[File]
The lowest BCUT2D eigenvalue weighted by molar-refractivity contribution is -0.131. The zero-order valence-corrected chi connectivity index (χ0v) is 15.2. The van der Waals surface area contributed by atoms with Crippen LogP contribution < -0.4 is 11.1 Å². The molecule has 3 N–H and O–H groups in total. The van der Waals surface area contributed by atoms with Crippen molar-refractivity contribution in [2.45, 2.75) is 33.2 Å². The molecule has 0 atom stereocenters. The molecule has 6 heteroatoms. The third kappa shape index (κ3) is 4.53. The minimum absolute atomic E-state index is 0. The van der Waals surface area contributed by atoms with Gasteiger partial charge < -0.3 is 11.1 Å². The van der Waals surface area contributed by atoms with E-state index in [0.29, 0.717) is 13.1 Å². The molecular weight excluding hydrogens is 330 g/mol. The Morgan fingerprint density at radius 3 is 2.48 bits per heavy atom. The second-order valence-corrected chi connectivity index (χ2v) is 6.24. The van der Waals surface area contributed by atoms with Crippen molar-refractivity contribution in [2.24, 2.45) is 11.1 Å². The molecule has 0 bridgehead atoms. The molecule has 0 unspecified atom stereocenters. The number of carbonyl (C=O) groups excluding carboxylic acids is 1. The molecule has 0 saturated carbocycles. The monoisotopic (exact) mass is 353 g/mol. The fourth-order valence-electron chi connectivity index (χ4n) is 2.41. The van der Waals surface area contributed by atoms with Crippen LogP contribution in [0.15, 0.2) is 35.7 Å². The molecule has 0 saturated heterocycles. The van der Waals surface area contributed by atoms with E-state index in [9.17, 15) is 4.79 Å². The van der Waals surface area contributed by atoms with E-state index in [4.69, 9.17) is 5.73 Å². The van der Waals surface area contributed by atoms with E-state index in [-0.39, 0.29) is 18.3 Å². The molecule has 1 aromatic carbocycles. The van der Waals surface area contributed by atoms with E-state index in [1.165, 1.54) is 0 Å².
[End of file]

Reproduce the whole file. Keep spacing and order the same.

The lowest BCUT2D eigenvalue weighted by molar-refractivity contribution is -0.131. The zero-order valence-corrected chi connectivity index (χ0v) is 15.2. The van der Waals surface area contributed by atoms with Crippen LogP contribution < -0.4 is 11.1 Å². The molecule has 3 N–H and O–H groups in total. The van der Waals surface area contributed by atoms with Crippen molar-refractivity contribution in [2.45, 2.75) is 33.2 Å². The molecule has 0 atom stereocenters. The molecule has 6 heteroatoms. The third kappa shape index (κ3) is 4.53. The minimum absolute atomic E-state index is 0. The van der Waals surface area contributed by atoms with Gasteiger partial charge < -0.3 is 11.1 Å². The van der Waals surface area contributed by atoms with E-state index in [0.29, 0.717) is 13.1 Å². The molecular weight excluding hydrogens is 330 g/mol. The Morgan fingerprint density at radius 3 is 2.48 bits per heavy atom. The second-order valence-corrected chi connectivity index (χ2v) is 6.24. The van der Waals surface area contributed by atoms with Crippen molar-refractivity contribution in [2.24, 2.45) is 11.1 Å². The molecule has 0 bridgehead atoms. The molecule has 0 unspecified atom stereocenters. The number of carbonyl (C=O) groups excluding carboxylic acids is 1. The molecule has 0 saturated carbocycles. The monoisotopic (exact) mass is 353 g/mol. The fourth-order valence-electron chi connectivity index (χ4n) is 2.41. The van der Waals surface area contributed by atoms with Crippen LogP contribution in [0.15, 0.2) is 35.7 Å². The molecule has 0 saturated heterocycles. The van der Waals surface area contributed by atoms with E-state index in [9.17, 15) is 4.79 Å². The van der Waals surface area contributed by atoms with E-state index in [4.69, 9.17) is 5.73 Å². The van der Waals surface area contributed by atoms with E-state index in [-0.39, 0.29) is 18.3 Å². The molecule has 1 aromatic carbocycles. The van der Waals surface area contributed by atoms with E-state index in [1.165, 1.54) is 0 Å².